Football & ManagementPeople & Money

Football Gender Gap: Equal Pay for Same 90 Minutes

By Lande Abudu (Ms. Football)

Nigeria’s female football team, the Super Falcons are the only African team to have played at all eight Women’s World Cup finals and are Africa’s most successful national side with nine titles. Yet their male counterparts, the Super Eagles are among the continent’s highest-paid teams. Currently, the Super Falcons are paid US$3,000 for a win and $1,500 for a draw at major tournaments. The Super Eagles receives $10,000 and $5,000 respectively.

In most countries of the world, women’s pay for football either at the club or national level, significantly lags behind their male counterparts’. It makes you wonder if the women’s game is less than the regulation 90 minutes. But there was a major development towards closing the shameful remuneration gender gap in football about the same time that José Mourinho returned to Premier League management. Blink and you would have missed it as it was scarcely in the headlines of the sports pages.

The Matildas, the female football team of Australia are to earn the same as the men’s soccer team. Commercial revenues will also be equally shared, with the same attention being given to training and operational support for the women. A landmark worthy of celebrating because it allows for optimism that football’s gender pay gap can begin to be closed. Football Federation Australia agreed with the players’ union, Professional Footballers Australia on this deal, the Collective Bargaining Agreement (CBA).

Australia joins Norway as a country actively trying to reduce the gender pay gap in football. Worthy of mention is that despite the positive stride forward, Norway has yet to achieve full gender pay parity because their CBA does not include performance bonuses tied to qualifying for the FIFA World Cup and UEFA European Championship. But it’s a start. Norwegian footballers are on equal pay regardless of gender.

Nigeria’s female football team, the Super Falcons are the only African team to have played at all eight Women’s World Cup finals and are Africa’s most successful national side with nine titles. Yet their male counterparts, the Super Eagles are among the continent’s highest-paid teams. Currently, the Super Falcons are paid US$3,000 for a win and $1,500 for a draw at major tournaments. The Super Eagles receives $10,000 and $5,000 respectively.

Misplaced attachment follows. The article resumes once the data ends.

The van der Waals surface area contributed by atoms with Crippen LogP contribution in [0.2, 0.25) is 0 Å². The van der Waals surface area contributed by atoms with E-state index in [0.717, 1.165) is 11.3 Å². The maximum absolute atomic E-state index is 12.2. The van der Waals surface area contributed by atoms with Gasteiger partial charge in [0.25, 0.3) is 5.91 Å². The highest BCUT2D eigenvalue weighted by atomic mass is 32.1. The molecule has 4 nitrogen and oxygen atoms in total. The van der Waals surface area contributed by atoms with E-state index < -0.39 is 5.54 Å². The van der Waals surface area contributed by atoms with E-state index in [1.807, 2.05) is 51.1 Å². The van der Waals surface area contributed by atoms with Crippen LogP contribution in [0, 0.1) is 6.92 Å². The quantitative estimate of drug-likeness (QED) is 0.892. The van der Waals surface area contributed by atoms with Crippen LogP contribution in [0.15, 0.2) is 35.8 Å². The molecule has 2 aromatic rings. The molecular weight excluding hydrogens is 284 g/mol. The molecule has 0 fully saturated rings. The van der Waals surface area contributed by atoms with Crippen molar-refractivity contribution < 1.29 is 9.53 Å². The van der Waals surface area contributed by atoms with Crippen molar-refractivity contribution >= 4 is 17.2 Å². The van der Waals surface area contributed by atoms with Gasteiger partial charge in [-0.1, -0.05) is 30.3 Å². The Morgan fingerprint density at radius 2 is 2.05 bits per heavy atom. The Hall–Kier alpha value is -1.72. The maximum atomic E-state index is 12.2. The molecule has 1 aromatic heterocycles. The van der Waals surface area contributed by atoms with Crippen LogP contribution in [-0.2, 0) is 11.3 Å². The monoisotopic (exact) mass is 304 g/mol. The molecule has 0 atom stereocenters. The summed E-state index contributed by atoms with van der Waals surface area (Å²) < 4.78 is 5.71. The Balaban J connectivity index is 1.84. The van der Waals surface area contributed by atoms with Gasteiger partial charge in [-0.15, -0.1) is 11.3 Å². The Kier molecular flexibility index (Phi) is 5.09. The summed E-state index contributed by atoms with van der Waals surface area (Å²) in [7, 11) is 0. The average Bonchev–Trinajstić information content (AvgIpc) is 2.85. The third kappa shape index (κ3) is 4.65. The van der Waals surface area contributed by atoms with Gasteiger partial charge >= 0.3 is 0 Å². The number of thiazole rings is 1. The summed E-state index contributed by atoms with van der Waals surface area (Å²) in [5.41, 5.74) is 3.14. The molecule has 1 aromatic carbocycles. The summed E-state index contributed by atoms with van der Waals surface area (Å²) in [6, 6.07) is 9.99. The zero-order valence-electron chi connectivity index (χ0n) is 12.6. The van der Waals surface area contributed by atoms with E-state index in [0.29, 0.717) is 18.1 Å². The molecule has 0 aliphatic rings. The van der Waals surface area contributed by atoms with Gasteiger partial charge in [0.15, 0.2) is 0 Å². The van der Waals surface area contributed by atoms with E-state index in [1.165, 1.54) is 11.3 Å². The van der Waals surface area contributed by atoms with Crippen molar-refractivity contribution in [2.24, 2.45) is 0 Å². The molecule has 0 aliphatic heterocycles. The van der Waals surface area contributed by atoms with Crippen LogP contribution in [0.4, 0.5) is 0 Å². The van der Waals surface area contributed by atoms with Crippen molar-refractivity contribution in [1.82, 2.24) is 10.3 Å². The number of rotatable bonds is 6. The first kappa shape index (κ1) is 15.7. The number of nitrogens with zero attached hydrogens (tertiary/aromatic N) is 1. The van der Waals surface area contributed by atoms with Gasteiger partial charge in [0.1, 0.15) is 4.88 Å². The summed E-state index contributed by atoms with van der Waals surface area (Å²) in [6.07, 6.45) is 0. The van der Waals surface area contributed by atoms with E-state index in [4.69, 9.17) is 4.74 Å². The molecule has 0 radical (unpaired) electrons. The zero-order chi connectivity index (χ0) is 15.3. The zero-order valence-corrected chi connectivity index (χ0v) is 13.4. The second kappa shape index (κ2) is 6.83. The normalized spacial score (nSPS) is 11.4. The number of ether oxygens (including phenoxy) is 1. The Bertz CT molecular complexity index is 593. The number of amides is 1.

Football’s gender pay disparity was put into starker focus following the success of the Women’s World Cup held in June in France. Previous arguments about whether female sports attract the same kind of followership gradually hold less weight – 11.7million tuned in to watch England’s Women’s World Cup semi-final making it the UK’s most-watched TV programme of the year.

Let us look at the pay figures for the last Women’s World Cup. Teams receive $750,000 for taking part in the group stages, the portion of prize money increasing with their progress within the competition. As well as prize money, each team received slightly over $800,000 for preparation costs and club compensation. Last year, the figure for each of the men’s teams was $1.5m. The eventual winners, the US team received $4m in prize money, double the 2015 award. A combined $30m goes to the teams in the Women’s World Cup as FIFA prize money.

Contrast that to the 2018’s Men’s World Cup, where the total prize money awarded was $400m. At more than ten times that of their female counterparts, it is difficult not to gasp at the disparity. From reports of each team’s CBA, World Cup bonuses of about $90,000 each would have been earned so far by the female team members; that would have been $550,000 if they were men. This is even though, between 2016 and 2018, their matches generated more in revenue than the men’s at $50.8 million and $49.9 million respectively. Their 2019 team jersey also broke Nike’s records for the most jerseys sold in one season.

For the US women’s team (USWNT), this has led to their filing of a lawsuit against the US Soccer Federation for unequal pay and gender discrimination. The lawsuit claims that “if the men’s and women’s teams won each of the 20 non-tournament games they are contractually required to play, women’s team players would be paid roughly 38% of what the men would be paid.”

Without doubt, there is a lot of improvement needed to close the gender gap in football and even sports. The first female Ballon d’Or winner, Norway’s Ada Hederberg, Nigeria’s Desire Oparanozie and America’s Megan Rapinoe have all lent their voices in the fight against institutional favouritism in football – access to the same grass pitches for training, accommodation and transport arrangements corresponding to the men’s. Beyond pay, women’s football needs better conditions. In line with the UN’s Sustainable Development Goal #5 to achieve gender equality and empower all women and girls, there is belief that these recent activities will go a long way towards its realisation.

Lande is Executive Secretary, Renewable Energy Association of Nigeria.

 

 

 

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One Comment

  1. The report is satisfactory. I believe if continue with this qualities, the sky is the limit.

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